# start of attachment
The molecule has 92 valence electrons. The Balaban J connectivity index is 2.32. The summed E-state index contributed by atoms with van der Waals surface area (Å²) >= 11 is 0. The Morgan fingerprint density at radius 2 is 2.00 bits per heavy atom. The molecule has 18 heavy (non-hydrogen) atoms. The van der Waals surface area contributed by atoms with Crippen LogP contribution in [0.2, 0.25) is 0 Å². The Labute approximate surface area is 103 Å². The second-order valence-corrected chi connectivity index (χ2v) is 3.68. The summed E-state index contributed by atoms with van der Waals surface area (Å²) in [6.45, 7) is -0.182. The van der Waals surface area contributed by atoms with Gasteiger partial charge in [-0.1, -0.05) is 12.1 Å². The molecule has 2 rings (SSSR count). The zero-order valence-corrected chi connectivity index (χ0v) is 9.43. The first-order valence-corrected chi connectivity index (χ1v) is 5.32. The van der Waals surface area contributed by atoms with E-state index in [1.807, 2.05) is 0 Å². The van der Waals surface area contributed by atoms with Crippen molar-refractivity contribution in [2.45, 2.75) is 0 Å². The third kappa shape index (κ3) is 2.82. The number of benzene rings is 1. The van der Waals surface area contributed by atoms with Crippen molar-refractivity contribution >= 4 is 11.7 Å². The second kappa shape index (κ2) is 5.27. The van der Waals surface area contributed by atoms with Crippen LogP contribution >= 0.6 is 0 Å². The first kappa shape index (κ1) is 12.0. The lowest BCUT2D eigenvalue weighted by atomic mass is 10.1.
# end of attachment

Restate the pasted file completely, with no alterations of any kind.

The molecule has 92 valence electrons. The Balaban J connectivity index is 2.32. The summed E-state index contributed by atoms with van der Waals surface area (Å²) >= 11 is 0. The Morgan fingerprint density at radius 2 is 2.00 bits per heavy atom. The molecule has 18 heavy (non-hydrogen) atoms. The van der Waals surface area contributed by atoms with Crippen LogP contribution in [0.2, 0.25) is 0 Å². The Labute approximate surface area is 103 Å². The second-order valence-corrected chi connectivity index (χ2v) is 3.68. The summed E-state index contributed by atoms with van der Waals surface area (Å²) in [6.45, 7) is -0.182. The van der Waals surface area contributed by atoms with Gasteiger partial charge in [-0.1, -0.05) is 12.1 Å². The molecule has 2 rings (SSSR count). The zero-order valence-corrected chi connectivity index (χ0v) is 9.43. The first-order valence-corrected chi connectivity index (χ1v) is 5.32. The van der Waals surface area contributed by atoms with E-state index in [1.807, 2.05) is 0 Å². The van der Waals surface area contributed by atoms with Crippen molar-refractivity contribution in [2.45, 2.75) is 0 Å². The third kappa shape index (κ3) is 2.82. The number of benzene rings is 1. The van der Waals surface area contributed by atoms with Crippen molar-refractivity contribution >= 4 is 11.7 Å². The second kappa shape index (κ2) is 5.27. The van der Waals surface area contributed by atoms with Crippen LogP contribution >= 0.6 is 0 Å². The first kappa shape index (κ1) is 12.0. The lowest BCUT2D eigenvalue weighted by atomic mass is 10.1.